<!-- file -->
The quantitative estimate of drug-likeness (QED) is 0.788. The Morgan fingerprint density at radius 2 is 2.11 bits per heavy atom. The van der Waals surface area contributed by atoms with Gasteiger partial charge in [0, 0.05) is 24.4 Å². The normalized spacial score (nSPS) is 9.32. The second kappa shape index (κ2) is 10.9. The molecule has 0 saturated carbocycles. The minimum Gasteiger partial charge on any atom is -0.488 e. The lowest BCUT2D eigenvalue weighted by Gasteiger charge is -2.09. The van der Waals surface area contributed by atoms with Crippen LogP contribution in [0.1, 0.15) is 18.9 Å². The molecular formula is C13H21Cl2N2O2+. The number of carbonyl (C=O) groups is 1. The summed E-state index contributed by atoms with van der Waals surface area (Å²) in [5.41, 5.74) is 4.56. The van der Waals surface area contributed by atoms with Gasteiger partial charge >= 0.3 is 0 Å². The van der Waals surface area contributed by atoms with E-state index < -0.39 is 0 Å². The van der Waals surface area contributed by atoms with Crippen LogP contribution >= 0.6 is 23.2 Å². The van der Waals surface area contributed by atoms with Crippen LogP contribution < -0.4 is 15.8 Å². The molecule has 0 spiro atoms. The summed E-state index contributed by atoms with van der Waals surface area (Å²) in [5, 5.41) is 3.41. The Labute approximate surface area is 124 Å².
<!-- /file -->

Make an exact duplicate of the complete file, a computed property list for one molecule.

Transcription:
The quantitative estimate of drug-likeness (QED) is 0.788. The Morgan fingerprint density at radius 2 is 2.11 bits per heavy atom. The van der Waals surface area contributed by atoms with Gasteiger partial charge in [0, 0.05) is 24.4 Å². The normalized spacial score (nSPS) is 9.32. The second kappa shape index (κ2) is 10.9. The molecule has 0 saturated carbocycles. The minimum Gasteiger partial charge on any atom is -0.488 e. The lowest BCUT2D eigenvalue weighted by Gasteiger charge is -2.09. The van der Waals surface area contributed by atoms with Crippen LogP contribution in [0.1, 0.15) is 18.9 Å². The molecular formula is C13H21Cl2N2O2+. The number of carbonyl (C=O) groups is 1. The summed E-state index contributed by atoms with van der Waals surface area (Å²) in [5.41, 5.74) is 4.56. The van der Waals surface area contributed by atoms with Gasteiger partial charge >= 0.3 is 0 Å². The van der Waals surface area contributed by atoms with E-state index < -0.39 is 0 Å². The van der Waals surface area contributed by atoms with Crippen LogP contribution >= 0.6 is 23.2 Å². The van der Waals surface area contributed by atoms with Crippen LogP contribution < -0.4 is 15.8 Å². The molecule has 0 spiro atoms. The summed E-state index contributed by atoms with van der Waals surface area (Å²) in [5, 5.41) is 3.41. The Labute approximate surface area is 124 Å².